Three Owlets LogoThree Owlets Logo 2Owls In The Park

Vancouver, British Columbia

Photo Information

All the photographs on this are, unless otherwise indicated, of wild birds and taken by myself. You may be interested in what equipment I use and some of the techniques. So, here is a brief overview of both, along with some basic recommendations.

When photographing the more aggressive owls greater distances may be required than for the Barred Owl. Even rural Barred Owls will be less tolerant of human behaviour then the city-wise individuals I have typically worked with. 

Always remember that the subject's well-being comes first - no photo is worth disrupting the subject.

My Current Equipment (Digital)

2003 is when I began using digital SLR cameras and the following year the transition to digital was complete. This transition was quicker than I expected. Since then the advances have continued. One of the most significant improvements has been in the sensitivity (ISO equivalent) of these cameras - I now use ISO 800 and higher without worrying about (excessive) loss of quality.

I currently use Canon camera bodies and the occasional Sigma lens.
In 2007 I typically used a 300mm f/2.8 Sigma lens with monopod.
For 2008 I found that most of my work was done with a Canon 70-200mm f/4 IS (image stabilized) lens. For nest site photography I used a much longer lens (300-800mm), Gitzo tripod and a Wimberly head. A Canon 580Ex flash provided additional light when needed.
For 2009 I have acquired the Canon 70-200 f/2.8 IS lens. The additional stop is helping my focussing abilities - as dusk approaches even the best autofocus fails.

My Older Equipment (Film)

Prior to 2000 all my photography (owl or otherwise) was done with 35mm SLR camera equipment.

In particular, Olympus OM4 bodies, Olympus and Sigma lenses. My favourite combination for owls being a 300mm f/2.8 lens and monopod, with flash if needed (see notes on flash photography later). For wider views I found the 65-200 f/4 lens to be a good alternative. All were manual focus lenses.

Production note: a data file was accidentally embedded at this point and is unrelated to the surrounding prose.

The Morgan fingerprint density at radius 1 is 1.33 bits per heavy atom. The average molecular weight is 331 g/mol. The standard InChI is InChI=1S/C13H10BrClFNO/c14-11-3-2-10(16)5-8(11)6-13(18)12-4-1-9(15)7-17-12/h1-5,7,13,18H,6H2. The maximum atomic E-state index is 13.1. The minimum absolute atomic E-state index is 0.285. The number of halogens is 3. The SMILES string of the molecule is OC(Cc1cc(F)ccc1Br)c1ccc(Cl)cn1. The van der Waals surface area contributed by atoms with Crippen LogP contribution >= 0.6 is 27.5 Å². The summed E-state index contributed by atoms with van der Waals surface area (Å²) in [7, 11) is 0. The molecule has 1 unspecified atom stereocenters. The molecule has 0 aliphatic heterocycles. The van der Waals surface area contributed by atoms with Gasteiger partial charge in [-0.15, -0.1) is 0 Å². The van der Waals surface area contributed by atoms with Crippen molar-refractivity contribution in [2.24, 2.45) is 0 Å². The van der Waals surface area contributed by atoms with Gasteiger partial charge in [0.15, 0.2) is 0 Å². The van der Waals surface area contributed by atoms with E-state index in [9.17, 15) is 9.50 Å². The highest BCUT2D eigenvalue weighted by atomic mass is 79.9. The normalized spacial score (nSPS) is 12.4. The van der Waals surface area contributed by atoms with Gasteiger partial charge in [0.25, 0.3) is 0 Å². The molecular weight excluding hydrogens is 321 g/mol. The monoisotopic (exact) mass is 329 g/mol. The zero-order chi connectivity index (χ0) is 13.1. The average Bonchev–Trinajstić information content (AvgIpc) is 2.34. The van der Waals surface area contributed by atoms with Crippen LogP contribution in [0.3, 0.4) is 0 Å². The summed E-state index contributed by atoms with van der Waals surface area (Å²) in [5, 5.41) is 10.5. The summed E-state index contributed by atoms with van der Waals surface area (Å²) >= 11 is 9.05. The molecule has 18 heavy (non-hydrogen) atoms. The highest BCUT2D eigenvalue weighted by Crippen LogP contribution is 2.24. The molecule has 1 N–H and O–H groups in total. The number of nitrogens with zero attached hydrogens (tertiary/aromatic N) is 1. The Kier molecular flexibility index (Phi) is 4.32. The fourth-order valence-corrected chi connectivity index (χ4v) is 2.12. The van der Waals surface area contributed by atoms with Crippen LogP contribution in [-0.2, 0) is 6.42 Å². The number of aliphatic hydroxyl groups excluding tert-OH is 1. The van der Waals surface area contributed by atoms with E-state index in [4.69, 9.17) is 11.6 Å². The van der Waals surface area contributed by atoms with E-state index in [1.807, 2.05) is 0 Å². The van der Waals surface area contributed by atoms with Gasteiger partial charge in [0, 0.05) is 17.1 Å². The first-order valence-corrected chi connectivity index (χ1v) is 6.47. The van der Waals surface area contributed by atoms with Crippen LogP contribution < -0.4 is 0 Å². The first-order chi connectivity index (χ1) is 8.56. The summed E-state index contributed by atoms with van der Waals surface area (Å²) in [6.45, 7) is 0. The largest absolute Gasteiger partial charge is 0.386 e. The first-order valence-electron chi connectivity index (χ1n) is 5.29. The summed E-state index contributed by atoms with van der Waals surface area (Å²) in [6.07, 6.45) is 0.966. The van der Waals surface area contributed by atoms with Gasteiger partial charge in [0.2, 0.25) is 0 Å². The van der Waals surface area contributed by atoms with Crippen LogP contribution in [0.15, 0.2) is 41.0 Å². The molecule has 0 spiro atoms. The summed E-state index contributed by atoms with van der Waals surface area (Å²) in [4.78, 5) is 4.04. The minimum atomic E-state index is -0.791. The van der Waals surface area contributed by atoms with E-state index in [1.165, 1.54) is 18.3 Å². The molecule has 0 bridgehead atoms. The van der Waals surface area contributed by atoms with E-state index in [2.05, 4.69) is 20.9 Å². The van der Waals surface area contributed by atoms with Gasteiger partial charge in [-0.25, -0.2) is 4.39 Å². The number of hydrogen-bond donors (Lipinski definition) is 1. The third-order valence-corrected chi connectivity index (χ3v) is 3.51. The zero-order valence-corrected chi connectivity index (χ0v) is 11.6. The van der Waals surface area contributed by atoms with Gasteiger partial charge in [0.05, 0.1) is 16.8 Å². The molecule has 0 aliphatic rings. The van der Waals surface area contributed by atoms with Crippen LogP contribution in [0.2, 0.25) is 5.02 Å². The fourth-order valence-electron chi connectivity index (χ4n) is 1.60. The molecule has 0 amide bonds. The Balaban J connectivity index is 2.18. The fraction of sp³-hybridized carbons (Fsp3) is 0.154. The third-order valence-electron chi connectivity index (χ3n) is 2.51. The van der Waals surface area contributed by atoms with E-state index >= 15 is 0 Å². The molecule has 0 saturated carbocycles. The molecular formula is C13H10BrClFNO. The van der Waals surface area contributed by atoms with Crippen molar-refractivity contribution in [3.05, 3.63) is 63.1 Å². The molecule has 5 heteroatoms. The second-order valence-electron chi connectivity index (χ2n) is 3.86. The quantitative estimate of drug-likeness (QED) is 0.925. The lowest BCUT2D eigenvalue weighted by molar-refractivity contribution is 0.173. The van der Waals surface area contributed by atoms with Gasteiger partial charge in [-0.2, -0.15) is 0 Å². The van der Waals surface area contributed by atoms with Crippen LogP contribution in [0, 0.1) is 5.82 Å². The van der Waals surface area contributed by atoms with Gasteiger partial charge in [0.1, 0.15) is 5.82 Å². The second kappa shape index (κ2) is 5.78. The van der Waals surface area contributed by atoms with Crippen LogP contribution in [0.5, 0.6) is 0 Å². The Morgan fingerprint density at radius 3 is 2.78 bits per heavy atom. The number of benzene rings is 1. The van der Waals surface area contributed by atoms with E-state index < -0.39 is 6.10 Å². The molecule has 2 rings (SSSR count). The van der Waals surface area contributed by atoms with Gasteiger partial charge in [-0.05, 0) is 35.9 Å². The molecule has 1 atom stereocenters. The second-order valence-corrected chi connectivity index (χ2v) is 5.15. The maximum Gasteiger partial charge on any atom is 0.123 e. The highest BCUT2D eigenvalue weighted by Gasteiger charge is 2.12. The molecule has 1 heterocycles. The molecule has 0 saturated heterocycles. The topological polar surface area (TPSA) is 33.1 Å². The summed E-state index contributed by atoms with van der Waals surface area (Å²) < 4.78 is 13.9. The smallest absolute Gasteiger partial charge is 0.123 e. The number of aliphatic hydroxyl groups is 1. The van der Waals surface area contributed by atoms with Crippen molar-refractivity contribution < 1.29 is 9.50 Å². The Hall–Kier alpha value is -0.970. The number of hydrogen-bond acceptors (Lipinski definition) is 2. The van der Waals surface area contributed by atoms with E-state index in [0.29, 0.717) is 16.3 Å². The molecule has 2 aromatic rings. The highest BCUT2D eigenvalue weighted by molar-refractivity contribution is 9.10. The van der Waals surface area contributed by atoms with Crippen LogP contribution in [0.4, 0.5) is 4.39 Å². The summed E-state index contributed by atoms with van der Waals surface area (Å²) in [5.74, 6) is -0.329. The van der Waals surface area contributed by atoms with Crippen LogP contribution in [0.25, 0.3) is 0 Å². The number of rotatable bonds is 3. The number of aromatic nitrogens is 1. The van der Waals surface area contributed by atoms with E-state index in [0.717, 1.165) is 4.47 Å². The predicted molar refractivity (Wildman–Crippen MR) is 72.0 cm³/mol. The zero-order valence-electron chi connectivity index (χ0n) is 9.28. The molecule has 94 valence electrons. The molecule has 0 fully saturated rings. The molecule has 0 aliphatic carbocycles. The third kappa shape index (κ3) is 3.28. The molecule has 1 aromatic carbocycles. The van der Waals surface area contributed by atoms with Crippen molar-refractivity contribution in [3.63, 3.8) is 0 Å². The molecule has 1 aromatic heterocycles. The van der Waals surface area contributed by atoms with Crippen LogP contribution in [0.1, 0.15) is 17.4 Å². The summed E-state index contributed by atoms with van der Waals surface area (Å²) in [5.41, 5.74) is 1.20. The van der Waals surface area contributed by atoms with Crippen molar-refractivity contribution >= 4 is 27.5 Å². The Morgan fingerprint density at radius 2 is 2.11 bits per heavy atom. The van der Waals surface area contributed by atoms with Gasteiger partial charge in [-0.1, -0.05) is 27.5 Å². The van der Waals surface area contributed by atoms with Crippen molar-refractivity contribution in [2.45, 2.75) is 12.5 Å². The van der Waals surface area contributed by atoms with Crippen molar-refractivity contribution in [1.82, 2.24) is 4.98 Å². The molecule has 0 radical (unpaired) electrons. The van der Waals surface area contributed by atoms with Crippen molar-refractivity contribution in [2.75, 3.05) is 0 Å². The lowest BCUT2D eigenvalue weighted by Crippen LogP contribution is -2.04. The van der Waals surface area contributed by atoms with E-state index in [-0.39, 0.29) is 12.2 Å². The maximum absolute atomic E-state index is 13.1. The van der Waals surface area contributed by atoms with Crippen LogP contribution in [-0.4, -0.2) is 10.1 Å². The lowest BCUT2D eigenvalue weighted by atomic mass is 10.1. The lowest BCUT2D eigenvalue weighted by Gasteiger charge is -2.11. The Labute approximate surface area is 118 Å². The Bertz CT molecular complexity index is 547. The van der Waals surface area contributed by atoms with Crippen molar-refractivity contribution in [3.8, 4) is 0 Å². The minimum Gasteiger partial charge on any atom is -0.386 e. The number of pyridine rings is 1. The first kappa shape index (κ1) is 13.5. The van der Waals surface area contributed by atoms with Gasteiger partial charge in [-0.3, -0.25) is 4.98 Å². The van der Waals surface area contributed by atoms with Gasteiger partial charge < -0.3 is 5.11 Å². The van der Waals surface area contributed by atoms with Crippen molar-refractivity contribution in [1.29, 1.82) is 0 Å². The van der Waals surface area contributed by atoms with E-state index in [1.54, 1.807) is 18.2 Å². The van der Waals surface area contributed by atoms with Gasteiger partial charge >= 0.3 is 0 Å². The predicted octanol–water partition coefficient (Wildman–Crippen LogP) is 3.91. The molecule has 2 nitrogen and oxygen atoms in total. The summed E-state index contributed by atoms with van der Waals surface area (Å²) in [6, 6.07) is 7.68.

Film (what's that?): my choice was typically Fuji or Kodak ISO 100, 200 or 400.

Recommended Equipment

While it is possible to take owl photos with compact digital cameras, it is not easy, and as the light level falls the camera will be unable to focus. So the only serious choice is a DSLR (digital SLR). This need not be an expensive model.

Camera and lenses

A DSLR with one of the following: 70-200, 28-200, 28-300mm or some such will cover almost all you need. Get a lens with as wide a maximum aperture as possible. The digital cropping factor of most digit al cameras will make these lenses seem more powerful than their 35mm counterparts.
Also remember that you do not have to get frame-filling photos of the subject - the best photos show the animal in its environment. You may say that this is counter to many of the photos on this site. The reason for that comes down to resolution limitations of web pages - I typically crop photos for the web pages, but the originals show so much more detail and context.

Tripods and Monopods

Obviously a tripod is a great asset for longer lenses and lower light. However, a monopod is easier to carry for those times when mobility is required.

Flash

You may have noticed a certain caution on my part in recommending the use of flash. My preference is for limited use of flash - fill flash in daylight appears to cause not discomfort to the owls. At least with the tolerant Barred Owls, Great Horned Owls may be less forgiving.
It is, therefore, a useful tool - but be sure to evaluate your subject's reaction and adjust your use as appropriate. In some cases I have found them to be more tolerant of flash than flashlights.

Technique

I generally prefer to let the owl come to me - chasing after one is usually fruitless anyway. So I spend a lot of time in areas I know owls frequent - places where squirrels and rodents occur are usually good. If I am fortunate enough to find a hunting owl I usually back off and watch from a suitable distance. Sometimes the owl will fly up to a nearby branch after the hunt - an excellent opportunity for photography. I have lost owls on a number of occasions because I did not want to risk interrupting a hunt - but in the long run it is worth it because the owls are more relaxed in my presence.
Young Barred Owls can be an absolute joy to photograph - unlike their parents they are extremely inquisitive. If an owl with a slightly fuzzy head starts looking your way and bobbing its head, you probably have a youngster. Bobbing around a bit yourself may result in an owl flying over to have a closer look at you - don't panic, but don't get too close either!